Ecclesiastes 2:9. And I became great, and greater than all those that were before me in Jerusalem, and my wisdom remained to me: Vulgate, perseveravit mecum. עמד is used also in Ecclesiastes 8:3, in the same meaning of “remain, continue.” Inasmuch as wisdom, that noblest of all possessions, remained to the king along with these other possessions, we should with the greater confidence expect him to have a contented and satisfied heart. The words which occur in Ecclesiastes 2:3, at the beginning of the description—“and my heart prosecuted wisdom”—correspond to those which we find here, “and (אף the emphatic “and” indicates that an important addition is being made) wisdom remained to me.” Ewald’s explanation is, “served me;” Elster’s is, “stood to me,” which is as much as to say, “It supported, aided me,” in gaining riches and renown. But עמד with ל cannot have that meaning.

Verse 10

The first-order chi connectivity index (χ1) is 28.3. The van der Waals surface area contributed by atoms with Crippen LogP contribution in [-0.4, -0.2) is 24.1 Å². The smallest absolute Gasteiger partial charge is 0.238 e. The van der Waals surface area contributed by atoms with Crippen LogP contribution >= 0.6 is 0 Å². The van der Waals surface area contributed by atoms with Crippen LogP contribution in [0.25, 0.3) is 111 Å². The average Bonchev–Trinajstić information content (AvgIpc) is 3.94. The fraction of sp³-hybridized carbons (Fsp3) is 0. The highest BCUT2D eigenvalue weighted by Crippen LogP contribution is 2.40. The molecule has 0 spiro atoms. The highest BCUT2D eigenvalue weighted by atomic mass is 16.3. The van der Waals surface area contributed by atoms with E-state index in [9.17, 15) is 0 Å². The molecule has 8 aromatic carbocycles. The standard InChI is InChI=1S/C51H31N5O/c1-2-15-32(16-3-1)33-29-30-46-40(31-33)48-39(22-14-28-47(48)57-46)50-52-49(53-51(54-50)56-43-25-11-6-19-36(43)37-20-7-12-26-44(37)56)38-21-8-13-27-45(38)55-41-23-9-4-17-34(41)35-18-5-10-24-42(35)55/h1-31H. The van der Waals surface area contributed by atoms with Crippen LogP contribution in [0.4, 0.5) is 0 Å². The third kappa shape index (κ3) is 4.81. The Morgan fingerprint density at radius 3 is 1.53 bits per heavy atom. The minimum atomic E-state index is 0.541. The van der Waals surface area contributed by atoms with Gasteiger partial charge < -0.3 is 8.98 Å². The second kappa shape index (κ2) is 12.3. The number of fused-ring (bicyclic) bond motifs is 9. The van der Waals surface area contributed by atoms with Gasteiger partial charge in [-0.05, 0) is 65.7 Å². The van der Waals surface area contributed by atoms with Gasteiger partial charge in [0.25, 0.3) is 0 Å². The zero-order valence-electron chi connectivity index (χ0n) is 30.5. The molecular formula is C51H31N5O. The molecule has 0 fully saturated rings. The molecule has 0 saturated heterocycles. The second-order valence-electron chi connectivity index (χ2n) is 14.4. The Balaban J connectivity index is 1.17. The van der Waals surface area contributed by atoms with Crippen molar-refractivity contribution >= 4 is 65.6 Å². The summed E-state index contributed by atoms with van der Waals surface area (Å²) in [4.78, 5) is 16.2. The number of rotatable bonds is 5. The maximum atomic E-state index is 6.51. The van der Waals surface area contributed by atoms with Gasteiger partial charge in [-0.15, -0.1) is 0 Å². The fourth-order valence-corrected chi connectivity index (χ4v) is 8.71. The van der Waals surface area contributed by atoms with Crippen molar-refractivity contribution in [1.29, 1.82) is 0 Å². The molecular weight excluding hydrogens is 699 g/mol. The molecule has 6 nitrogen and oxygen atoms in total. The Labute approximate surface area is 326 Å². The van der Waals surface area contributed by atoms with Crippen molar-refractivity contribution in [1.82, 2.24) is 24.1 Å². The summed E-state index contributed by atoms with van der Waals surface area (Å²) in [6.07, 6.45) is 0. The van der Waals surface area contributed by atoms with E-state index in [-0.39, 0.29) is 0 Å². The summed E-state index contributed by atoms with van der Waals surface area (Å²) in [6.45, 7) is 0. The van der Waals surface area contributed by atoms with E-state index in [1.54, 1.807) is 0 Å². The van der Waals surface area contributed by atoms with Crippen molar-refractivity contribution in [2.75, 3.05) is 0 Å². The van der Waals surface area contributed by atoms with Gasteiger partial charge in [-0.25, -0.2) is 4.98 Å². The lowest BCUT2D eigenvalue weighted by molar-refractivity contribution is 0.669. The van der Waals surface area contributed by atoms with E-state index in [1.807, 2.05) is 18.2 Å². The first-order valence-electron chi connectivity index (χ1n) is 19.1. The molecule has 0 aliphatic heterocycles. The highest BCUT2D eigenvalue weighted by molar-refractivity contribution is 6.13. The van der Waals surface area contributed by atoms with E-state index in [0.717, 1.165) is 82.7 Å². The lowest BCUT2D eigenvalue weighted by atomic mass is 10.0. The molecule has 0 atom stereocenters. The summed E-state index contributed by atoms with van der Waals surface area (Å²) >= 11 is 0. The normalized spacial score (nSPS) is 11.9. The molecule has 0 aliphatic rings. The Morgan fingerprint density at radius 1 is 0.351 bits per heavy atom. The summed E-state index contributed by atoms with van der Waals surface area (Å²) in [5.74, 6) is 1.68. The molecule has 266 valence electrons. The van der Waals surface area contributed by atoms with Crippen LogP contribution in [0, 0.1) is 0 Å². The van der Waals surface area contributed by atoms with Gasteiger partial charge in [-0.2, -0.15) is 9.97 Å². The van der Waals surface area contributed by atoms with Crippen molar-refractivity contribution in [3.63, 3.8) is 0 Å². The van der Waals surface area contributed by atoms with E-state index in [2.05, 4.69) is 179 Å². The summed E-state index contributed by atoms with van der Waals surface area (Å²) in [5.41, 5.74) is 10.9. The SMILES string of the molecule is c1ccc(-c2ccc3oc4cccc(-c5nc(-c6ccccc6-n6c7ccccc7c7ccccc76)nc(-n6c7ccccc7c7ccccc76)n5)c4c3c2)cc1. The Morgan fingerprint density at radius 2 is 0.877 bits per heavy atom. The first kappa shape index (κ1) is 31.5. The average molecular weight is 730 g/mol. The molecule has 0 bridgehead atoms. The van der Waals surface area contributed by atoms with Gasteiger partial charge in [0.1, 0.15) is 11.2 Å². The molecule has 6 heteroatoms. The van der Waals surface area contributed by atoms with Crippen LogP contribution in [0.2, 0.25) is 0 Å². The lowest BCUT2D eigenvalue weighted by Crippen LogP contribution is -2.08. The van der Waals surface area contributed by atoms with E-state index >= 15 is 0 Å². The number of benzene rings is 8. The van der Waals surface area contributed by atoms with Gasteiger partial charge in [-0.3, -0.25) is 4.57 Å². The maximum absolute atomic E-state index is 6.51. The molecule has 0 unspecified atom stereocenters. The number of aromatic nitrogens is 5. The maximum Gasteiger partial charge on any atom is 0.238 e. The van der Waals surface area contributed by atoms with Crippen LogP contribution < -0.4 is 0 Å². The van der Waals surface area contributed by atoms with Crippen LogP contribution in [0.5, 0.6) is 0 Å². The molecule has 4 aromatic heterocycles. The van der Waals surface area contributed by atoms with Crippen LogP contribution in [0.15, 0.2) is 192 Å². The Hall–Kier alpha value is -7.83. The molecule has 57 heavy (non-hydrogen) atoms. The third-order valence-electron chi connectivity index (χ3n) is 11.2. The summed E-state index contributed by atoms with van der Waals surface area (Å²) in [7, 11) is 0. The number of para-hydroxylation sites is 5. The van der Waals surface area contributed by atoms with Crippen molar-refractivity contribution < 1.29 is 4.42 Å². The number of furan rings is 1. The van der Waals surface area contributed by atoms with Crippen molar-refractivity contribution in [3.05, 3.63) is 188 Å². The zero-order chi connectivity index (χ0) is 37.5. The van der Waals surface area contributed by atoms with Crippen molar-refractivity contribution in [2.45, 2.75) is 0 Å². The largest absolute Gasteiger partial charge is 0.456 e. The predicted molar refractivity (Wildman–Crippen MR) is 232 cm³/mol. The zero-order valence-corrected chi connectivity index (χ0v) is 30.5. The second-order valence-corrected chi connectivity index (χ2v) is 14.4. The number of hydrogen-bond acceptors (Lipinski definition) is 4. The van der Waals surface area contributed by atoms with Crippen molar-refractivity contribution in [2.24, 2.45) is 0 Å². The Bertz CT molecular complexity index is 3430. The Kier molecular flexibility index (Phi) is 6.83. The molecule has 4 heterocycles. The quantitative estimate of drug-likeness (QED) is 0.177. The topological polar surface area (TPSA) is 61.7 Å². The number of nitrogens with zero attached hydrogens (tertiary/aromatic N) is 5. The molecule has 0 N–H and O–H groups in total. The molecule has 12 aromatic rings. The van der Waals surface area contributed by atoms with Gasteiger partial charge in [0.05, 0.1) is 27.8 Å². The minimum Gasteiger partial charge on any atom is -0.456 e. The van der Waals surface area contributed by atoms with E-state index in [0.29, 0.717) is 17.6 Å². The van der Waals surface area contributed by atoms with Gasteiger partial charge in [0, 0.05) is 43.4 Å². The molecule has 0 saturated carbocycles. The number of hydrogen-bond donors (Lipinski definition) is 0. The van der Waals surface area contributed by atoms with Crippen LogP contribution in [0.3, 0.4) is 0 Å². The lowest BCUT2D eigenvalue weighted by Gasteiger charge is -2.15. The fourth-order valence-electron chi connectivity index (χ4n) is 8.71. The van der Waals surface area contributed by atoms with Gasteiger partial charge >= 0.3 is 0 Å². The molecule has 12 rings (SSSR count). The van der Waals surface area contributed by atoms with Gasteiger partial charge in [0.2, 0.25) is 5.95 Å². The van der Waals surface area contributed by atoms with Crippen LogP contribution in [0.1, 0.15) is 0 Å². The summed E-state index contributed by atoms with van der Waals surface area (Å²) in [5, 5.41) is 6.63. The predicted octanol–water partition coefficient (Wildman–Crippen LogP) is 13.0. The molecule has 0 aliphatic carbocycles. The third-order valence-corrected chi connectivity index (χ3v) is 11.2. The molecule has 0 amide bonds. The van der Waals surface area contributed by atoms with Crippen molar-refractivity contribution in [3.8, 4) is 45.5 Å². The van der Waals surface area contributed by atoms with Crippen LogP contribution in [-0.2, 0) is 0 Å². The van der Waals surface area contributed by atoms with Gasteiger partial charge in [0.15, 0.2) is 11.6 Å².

Ecclesiastes 2:10. It cost Solomon labour, yea great labour ( Ecclesiastes 2:23) to raise himself to a position where he should be the central point of all. For this trouble, however, he felt himself at first repaid by the joy which he experienced at the thought that all had been effected by his own wisdom, belonged to him and contributed to his glory. But even of this satisfaction he was speedily deprived. It only lasted so long as he did not go to the very bottom of the thing. When the joy vanished there remained only the labour behind, and this was felt to be simple torture so soon as it distinctly showed itself to be fruitless.—According to Ecclesiastes 2:11 Solomon looked upon all his works and on all the labour he had spent on them, and “behold all was vanity.” The expression, “and behold,” points to the unexpectedness and startling nature of the fact. The grounds of the general judgment here pronounced are afterwards detailed. Those who mistake this have recourse to conjectures. Thus Hitzig is of opinion that “the work had afforded him some gratification: but at last he had accomplished all and was unable to devise any further projects. So then the work came to an end, and with it naturally the enjoyment which it had afforded.” Similarly Elster, who says: “the vanity of wearying ourselves in the pursuit of pleasure consists in this, that when the enjoyment is spent there is only the feeling of emptiness left behind.” But these are the thoughts of the commentators themselves, of which there is no trace in the text. Besides, the matter in hand would not be served by any experience that might be ascribed to a hypochondriacal source: plain and palpable reasons are required, and such are advanced in the succeeding part of the book, from which the present verse may not be separated. “And there is no profit under the sun.” If Solomon, with all his wisdom and with all the means at his disposal secured no profit, gained no real good, there surely must be none to be acquired, (Stier renders “profit,” by “nothing abiding;” but the correctness of the common interpretation is guaranteed by Ecclesiastes 2:13: the Hebrew word only occurs in this book, and it always signifies “profit, advantage.”) The existence of true good is by no means denied. The author treats here only of such possessions as have their origin under the sun, and which man can acquire by his own efforts. The positive assertion correspondent to the negative one of the text is found in James 1:17—πᾶ?σα δόσις ἀ?γαθὴ? καὶ? πᾶ?ν δώρημα τέλειον ἄ?νωθέν ἐ?στιν καταβαῖ?νον ἀ?πὸ? τοῦ? πατρὸ?ς τῶ?ν φώτων .